Beasts for the Chase
publication date: 2008/10/01
trim: 9 x 6
price (paper): $14.95
ISBN (paper): 0
ISBN 13 (paper): 978-1-932511-65-9
The Lion of St. Jerome
Out of the fields of Scythia
Came the lion to St. Jerome:
He wanted to learn peace. His gilded jaws
No longer swung open,
Even, at last, giving up
What was not his to give. Then
How the deer rustled in the woods like phantoms
Of his hunger, his heart's desire.
Do not speak of loss without speaking of him.
In the end, to be betrayed by that mouth,
Without speech to defend itself: then he knew
He would never be one of them,
The sons of man. It was never the same
After that. The love had all gone out
Like a bird through an open door
Who will not come back even if you
Call it by name, though it used to eat
From your hand. And Jerome-insatiate,
Torrentuous, inconsolable as a water clock
Eroded by his own secret and terrible need
To love: how he was envious of that lion.
All his life knew he would be wasted
Unless he found his surrender. And that lion shot true.
Who among you would not be envious too?
Stories from the Tower
1. Sleeping Beauty
Now I have been asleep a long time.
I am grown opal, unbreakable: a white blade
stretched along the bed. Out my tower window
all the animals are arranged
like frozen jewels in the snow: the horses
dozing, their lumps of maple sugar
spitted with cold. And the birds, nodding
on the line, full of fairy slumber. In life
they will not know such peace again,
such absolute rest. They are swallowed whole:
feathers tucked in stillness, hearts like a coal
become unburnable in this world.
I am suspendedin my error's ether: what business did I have
trying to spin my own thread?
This is what is meant by fate.
2. Her Rest
At night: the snow. Always this unvarying
deepening. No sound, no wind, no life:
I am not yet dead. Nor sleeping.
Ask for a sign you will not get one.
Ask for time the bottom drops out
and steadily unravels, an uncontrollable
white thread unspinning the winding-sheet.
In my cedar chest the folded gowns
turn over and sigh to each other,
lost in dreams of breezes belonging to spring evenings.
Once I could move where now it is all mind,
all solitude. Nights like this it seems impossible he could make
a difference. Even the steps have surrendered to be stone:
There is a kind of vacancy too immense to ever melt.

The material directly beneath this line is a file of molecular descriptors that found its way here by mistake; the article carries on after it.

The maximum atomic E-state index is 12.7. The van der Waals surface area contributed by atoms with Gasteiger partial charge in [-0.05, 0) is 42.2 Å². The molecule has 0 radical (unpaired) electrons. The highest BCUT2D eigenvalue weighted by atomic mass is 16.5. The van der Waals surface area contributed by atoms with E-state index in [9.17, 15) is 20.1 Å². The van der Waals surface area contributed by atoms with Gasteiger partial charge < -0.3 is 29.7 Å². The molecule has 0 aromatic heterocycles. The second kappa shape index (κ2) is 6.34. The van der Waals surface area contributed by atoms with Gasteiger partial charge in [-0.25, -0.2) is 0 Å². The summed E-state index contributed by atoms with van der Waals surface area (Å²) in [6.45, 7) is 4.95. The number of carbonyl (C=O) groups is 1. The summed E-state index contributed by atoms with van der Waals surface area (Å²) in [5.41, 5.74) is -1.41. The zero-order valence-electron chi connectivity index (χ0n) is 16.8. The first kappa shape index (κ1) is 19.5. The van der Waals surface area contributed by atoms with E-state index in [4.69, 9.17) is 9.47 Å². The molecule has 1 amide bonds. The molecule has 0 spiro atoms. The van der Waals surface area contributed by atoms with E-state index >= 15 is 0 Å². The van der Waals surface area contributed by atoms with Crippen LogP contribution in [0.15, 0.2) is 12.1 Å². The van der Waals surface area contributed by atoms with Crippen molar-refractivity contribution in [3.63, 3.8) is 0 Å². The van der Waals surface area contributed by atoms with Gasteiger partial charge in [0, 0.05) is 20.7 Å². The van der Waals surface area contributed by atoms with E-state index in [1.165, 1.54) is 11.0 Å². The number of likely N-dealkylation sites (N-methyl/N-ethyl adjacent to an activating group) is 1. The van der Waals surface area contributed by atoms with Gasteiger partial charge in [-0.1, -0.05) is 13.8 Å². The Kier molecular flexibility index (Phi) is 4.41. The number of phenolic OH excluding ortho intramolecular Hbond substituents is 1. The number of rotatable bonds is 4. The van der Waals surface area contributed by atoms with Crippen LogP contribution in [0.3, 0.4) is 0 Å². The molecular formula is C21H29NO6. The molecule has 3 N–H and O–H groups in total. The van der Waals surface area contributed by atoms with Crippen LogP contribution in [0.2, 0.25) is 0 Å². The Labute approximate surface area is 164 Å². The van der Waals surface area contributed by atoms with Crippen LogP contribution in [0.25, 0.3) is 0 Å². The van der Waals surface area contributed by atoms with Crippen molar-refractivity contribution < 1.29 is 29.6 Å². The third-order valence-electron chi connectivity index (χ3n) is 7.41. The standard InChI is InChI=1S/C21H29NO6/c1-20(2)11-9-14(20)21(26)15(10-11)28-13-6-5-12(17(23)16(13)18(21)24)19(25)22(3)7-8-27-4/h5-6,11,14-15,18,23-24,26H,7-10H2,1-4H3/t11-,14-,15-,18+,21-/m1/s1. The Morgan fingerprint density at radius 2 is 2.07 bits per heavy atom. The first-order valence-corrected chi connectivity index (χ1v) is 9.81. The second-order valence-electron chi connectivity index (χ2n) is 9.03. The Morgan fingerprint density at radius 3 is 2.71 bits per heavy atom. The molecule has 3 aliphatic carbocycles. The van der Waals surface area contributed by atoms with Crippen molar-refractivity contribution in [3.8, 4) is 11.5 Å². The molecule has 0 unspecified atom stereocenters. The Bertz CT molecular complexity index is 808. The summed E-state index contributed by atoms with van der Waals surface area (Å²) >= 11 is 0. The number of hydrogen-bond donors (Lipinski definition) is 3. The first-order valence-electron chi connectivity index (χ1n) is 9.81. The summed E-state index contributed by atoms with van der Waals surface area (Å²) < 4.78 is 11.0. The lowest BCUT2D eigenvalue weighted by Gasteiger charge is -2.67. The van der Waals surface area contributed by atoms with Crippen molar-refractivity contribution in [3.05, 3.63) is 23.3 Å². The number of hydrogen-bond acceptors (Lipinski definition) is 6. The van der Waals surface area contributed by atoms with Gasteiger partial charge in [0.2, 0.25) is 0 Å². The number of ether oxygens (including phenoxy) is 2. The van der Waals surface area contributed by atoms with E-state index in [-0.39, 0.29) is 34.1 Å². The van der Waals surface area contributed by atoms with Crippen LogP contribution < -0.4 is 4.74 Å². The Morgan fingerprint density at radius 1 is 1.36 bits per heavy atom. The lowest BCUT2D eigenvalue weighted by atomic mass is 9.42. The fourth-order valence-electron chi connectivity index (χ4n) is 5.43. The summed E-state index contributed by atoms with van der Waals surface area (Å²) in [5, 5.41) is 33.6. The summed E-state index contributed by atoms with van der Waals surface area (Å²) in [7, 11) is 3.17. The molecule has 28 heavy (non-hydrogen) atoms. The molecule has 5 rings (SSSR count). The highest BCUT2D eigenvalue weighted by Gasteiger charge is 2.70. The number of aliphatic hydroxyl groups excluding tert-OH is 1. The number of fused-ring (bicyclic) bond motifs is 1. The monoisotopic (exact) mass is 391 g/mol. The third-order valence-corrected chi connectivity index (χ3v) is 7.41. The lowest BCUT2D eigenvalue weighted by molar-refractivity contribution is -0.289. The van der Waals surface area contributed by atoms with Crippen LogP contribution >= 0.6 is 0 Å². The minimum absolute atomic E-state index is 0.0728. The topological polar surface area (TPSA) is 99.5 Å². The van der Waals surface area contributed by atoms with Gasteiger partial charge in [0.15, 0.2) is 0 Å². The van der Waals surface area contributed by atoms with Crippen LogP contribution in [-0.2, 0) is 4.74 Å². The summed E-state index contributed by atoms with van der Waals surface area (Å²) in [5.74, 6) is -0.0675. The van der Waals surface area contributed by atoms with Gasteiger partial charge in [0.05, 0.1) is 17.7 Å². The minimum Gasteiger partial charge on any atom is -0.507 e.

3. Prisoner of the Golden Cage
Now, in this blue room, we will give ourself
up, let the long siege go, like a fist
opening to find the crushed bug flown.
Come cousin, it is the hour of surrender:
let us not say it is not so. Snow
is falling on the mosque, is falling
on the gold dome. I remember
lessons we received at the hands of the Master
who pinned butterflies to the enormous page
and turned it. Once there was something here,
but that was a long time ago, another world.
Please don't be angry: the sea is singing
me to sleep, the water pouring its green
poison into my ear: earth ends, earth ends.
Winner of the 2007 Kathryn A. Morton Prize in Poetry
"Stanley Kunitz once noted that a first book of poetry is often an act of 'creating the myth of oneself.' Beasts for the Chase is, in part, such an act-imagine if Hart Crane had written fairy tales-and yet Monica Ferrell embraces the thorny contradictions inherent in such a project. Within the space of one poem ('At The White Quay') we find a speaker who declares 'For I am so vast, my mouth / Encompasses you as the universe / Takes a star,' as well as 'I could not weep / But turned back to the tinker shop / Where I was welding together a terrible robot.' The mythmaking in these poems is fierce and wildly original-this is a thrilling new poetic voice."
"Monica Ferrell's poems obliterate the false distinction between thought and feeling, between reflection and passionate lyricism. They draw us into a profound and lavish interior world where what is experienced and what is thought about what is experienced are both transfigured by a mastery of the expressive power of language that is as precise as it is ecstatic."